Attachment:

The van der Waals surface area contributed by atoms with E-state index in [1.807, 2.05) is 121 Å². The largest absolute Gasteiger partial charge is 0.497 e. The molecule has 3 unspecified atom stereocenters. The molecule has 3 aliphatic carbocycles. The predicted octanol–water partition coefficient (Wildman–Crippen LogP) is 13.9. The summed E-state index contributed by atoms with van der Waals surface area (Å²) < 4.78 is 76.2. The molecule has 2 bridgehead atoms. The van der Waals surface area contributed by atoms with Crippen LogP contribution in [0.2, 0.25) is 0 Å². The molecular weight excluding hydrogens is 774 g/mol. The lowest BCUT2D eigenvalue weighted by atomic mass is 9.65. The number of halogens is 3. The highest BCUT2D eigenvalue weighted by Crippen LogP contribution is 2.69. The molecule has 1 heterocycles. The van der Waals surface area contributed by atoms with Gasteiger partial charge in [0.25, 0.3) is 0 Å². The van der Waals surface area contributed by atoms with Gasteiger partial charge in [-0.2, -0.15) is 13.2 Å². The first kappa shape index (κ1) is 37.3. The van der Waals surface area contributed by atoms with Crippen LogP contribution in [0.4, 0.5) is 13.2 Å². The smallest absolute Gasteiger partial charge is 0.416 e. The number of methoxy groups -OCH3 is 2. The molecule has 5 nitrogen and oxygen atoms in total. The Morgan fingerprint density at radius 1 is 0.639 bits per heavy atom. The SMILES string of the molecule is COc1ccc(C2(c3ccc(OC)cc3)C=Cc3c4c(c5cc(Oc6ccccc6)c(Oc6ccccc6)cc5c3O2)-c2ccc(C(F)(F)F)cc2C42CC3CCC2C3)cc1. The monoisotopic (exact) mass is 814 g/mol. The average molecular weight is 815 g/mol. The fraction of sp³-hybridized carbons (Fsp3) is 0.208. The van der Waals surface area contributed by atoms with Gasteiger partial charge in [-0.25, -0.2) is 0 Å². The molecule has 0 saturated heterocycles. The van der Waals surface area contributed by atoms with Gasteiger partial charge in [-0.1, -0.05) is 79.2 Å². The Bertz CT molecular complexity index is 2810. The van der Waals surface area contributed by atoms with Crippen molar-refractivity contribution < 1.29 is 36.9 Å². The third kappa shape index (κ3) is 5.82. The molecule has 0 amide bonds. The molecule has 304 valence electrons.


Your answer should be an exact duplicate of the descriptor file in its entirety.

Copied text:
The van der Waals surface area contributed by atoms with E-state index in [1.807, 2.05) is 121 Å². The largest absolute Gasteiger partial charge is 0.497 e. The molecule has 3 unspecified atom stereocenters. The molecule has 3 aliphatic carbocycles. The predicted octanol–water partition coefficient (Wildman–Crippen LogP) is 13.9. The summed E-state index contributed by atoms with van der Waals surface area (Å²) < 4.78 is 76.2. The molecule has 2 bridgehead atoms. The van der Waals surface area contributed by atoms with Crippen LogP contribution in [0.2, 0.25) is 0 Å². The molecular weight excluding hydrogens is 774 g/mol. The lowest BCUT2D eigenvalue weighted by atomic mass is 9.65. The number of halogens is 3. The highest BCUT2D eigenvalue weighted by Crippen LogP contribution is 2.69. The molecule has 1 heterocycles. The van der Waals surface area contributed by atoms with Gasteiger partial charge in [0.25, 0.3) is 0 Å². The van der Waals surface area contributed by atoms with Gasteiger partial charge in [-0.2, -0.15) is 13.2 Å². The first kappa shape index (κ1) is 37.3. The van der Waals surface area contributed by atoms with Crippen LogP contribution in [0.4, 0.5) is 13.2 Å². The smallest absolute Gasteiger partial charge is 0.416 e. The number of methoxy groups -OCH3 is 2. The molecule has 5 nitrogen and oxygen atoms in total. The Morgan fingerprint density at radius 1 is 0.639 bits per heavy atom. The SMILES string of the molecule is COc1ccc(C2(c3ccc(OC)cc3)C=Cc3c4c(c5cc(Oc6ccccc6)c(Oc6ccccc6)cc5c3O2)-c2ccc(C(F)(F)F)cc2C42CC3CCC2C3)cc1. The monoisotopic (exact) mass is 814 g/mol. The average molecular weight is 815 g/mol. The fraction of sp³-hybridized carbons (Fsp3) is 0.208. The van der Waals surface area contributed by atoms with Gasteiger partial charge in [-0.25, -0.2) is 0 Å². The molecule has 0 saturated heterocycles. The van der Waals surface area contributed by atoms with Gasteiger partial charge in [-0.1, -0.05) is 79.2 Å². The Bertz CT molecular complexity index is 2810. The van der Waals surface area contributed by atoms with Crippen molar-refractivity contribution < 1.29 is 36.9 Å². The third kappa shape index (κ3) is 5.82. The molecule has 0 amide bonds. The molecule has 304 valence electrons.